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Why CDP is the Foundation for a Customer-First Strategy

Why CDP is the Foundation for a Customer-First Strategy

The average person may be beyond bored with the ongoing global health crisis, but there is a consensus among business leaders that the pandemic was not only a catalyst for increased digitization but also a key factor in accelerating the demand for next-level customer data insights. And while the continued presence of COVID (and its current variants) has forced us to change the way we work, shop, interact and relax, there is an argument to be made that real-time data and analytics has benefited significantly.

In the last two years alone, for example, brands have been forced to adapt to the digital challenges and pain points that the pandemic brought into sharp focus.

We all remember how the early months of 2020 saw hundreds of millions of people locked down, with an increased focus on digital forms of entertainment, retail, banking and healthcare. In many ways, it was the shift to a more digital mindset by the general public that led to an exponential increase in the amount of data being generated and, unsurprisingly, the brands that weathered the storm were the ones with access to accurate customer data.

For many of these companies, it was access to a Customer Data Platform (CDP) that both kept them afloat and allowed for strategic marketing initiatives. When you factor a rising demand for omni-channel experiences and the importance of real-time data analysis, there is little doubt that the CDP market is primed to take full advantage of our new digital maturity.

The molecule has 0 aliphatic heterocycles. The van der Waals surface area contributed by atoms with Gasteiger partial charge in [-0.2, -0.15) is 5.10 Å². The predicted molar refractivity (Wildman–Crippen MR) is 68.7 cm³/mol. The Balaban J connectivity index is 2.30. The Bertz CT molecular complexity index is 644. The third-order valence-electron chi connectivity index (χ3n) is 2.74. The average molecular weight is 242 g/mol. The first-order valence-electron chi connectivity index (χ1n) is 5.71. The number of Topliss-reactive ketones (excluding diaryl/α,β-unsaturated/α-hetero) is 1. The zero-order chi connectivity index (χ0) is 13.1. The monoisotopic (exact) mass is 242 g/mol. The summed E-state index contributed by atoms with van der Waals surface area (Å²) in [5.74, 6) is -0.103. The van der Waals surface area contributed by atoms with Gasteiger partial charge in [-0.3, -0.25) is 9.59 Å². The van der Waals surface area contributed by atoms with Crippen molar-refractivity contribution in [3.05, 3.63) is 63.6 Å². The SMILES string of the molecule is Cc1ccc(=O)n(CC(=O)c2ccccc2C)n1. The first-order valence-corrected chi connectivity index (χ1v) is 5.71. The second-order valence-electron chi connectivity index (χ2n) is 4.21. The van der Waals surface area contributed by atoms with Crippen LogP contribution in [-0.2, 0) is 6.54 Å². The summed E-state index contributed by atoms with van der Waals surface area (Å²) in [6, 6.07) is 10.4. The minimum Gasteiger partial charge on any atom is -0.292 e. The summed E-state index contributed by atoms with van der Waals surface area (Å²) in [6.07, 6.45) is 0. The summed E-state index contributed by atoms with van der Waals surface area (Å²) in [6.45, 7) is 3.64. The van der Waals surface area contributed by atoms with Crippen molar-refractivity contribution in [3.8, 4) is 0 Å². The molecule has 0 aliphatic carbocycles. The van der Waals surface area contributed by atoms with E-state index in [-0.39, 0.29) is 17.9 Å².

With that in mind, let us take a deeper dive into not only what CDP is but also how it can help companies build an effective customer-first engagement strategy.

What is CDP?

Getting actionable insights from customer data is nothing new. You only have to think back to the pre-digital days of Maddison Avenue and the continued use of advertising campaigns that had specific target demographics to understand that companies have always had access to the information that they need.

Data is a commodity, even more so in the connected society that we now inhabit. As more entities digitalize, the value of that information increases.

However, the evolution of the data-rich internet and its associated technologies has raised the bar significantly in terms of when and where information can be learned or used.

This became evident in the late 2000s with the launch of Real Time Bidding (RTB), a tool that allows advertisers to reach audiences on an individual basis over websites and mobile apps. RTB can then provide access to reams of valuable data for companies to mine through integrated solutions.

For example, Data Management Platforms (DMPs) collect data as part of their audience segmentation processes, which companies can leverage in their RTB auction strategies. This evolution has transformed how brands engage with their existing or potential customers, paving the way for CDP to become a major factor in how we collect and analyze data.